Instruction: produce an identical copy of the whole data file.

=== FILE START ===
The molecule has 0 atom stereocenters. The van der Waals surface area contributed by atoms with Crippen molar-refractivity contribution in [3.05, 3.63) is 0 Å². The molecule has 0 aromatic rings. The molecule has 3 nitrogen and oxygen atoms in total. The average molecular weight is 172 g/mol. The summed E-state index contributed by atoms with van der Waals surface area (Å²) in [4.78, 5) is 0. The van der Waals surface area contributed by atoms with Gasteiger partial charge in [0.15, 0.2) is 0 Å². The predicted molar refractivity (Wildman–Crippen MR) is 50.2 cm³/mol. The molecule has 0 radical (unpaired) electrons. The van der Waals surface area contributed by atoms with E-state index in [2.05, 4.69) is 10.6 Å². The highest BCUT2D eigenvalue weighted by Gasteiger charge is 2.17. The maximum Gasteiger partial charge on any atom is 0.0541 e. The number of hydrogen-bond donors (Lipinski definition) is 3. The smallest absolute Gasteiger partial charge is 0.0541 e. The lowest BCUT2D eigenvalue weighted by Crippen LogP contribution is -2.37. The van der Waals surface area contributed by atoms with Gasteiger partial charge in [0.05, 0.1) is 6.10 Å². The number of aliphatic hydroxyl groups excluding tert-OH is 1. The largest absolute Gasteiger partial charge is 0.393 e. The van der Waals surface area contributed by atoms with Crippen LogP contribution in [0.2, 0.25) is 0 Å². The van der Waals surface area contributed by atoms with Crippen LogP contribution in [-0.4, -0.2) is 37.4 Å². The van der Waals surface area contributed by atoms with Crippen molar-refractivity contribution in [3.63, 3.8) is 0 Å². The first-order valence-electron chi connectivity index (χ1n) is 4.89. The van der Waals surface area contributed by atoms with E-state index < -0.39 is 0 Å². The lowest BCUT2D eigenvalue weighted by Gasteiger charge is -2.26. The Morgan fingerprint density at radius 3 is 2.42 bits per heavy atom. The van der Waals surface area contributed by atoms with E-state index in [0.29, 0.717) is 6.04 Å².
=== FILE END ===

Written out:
The molecule has 0 atom stereocenters. The van der Waals surface area contributed by atoms with Crippen molar-refractivity contribution in [3.05, 3.63) is 0 Å². The molecule has 0 aromatic rings. The molecule has 3 nitrogen and oxygen atoms in total. The average molecular weight is 172 g/mol. The summed E-state index contributed by atoms with van der Waals surface area (Å²) in [4.78, 5) is 0. The van der Waals surface area contributed by atoms with Gasteiger partial charge in [0.15, 0.2) is 0 Å². The predicted molar refractivity (Wildman–Crippen MR) is 50.2 cm³/mol. The molecule has 0 radical (unpaired) electrons. The van der Waals surface area contributed by atoms with E-state index in [2.05, 4.69) is 10.6 Å². The highest BCUT2D eigenvalue weighted by Gasteiger charge is 2.17. The maximum Gasteiger partial charge on any atom is 0.0541 e. The number of hydrogen-bond donors (Lipinski definition) is 3. The smallest absolute Gasteiger partial charge is 0.0541 e. The lowest BCUT2D eigenvalue weighted by Crippen LogP contribution is -2.37. The van der Waals surface area contributed by atoms with Gasteiger partial charge in [0.05, 0.1) is 6.10 Å². The number of aliphatic hydroxyl groups excluding tert-OH is 1. The largest absolute Gasteiger partial charge is 0.393 e. The van der Waals surface area contributed by atoms with Crippen LogP contribution in [0.2, 0.25) is 0 Å². The van der Waals surface area contributed by atoms with Crippen LogP contribution in [-0.4, -0.2) is 37.4 Å². The van der Waals surface area contributed by atoms with Crippen molar-refractivity contribution in [3.63, 3.8) is 0 Å². The first-order valence-electron chi connectivity index (χ1n) is 4.89. The van der Waals surface area contributed by atoms with E-state index < -0.39 is 0 Å². The lowest BCUT2D eigenvalue weighted by Gasteiger charge is -2.26. The Morgan fingerprint density at radius 3 is 2.42 bits per heavy atom. The van der Waals surface area contributed by atoms with E-state index in [0.29, 0.717) is 6.04 Å².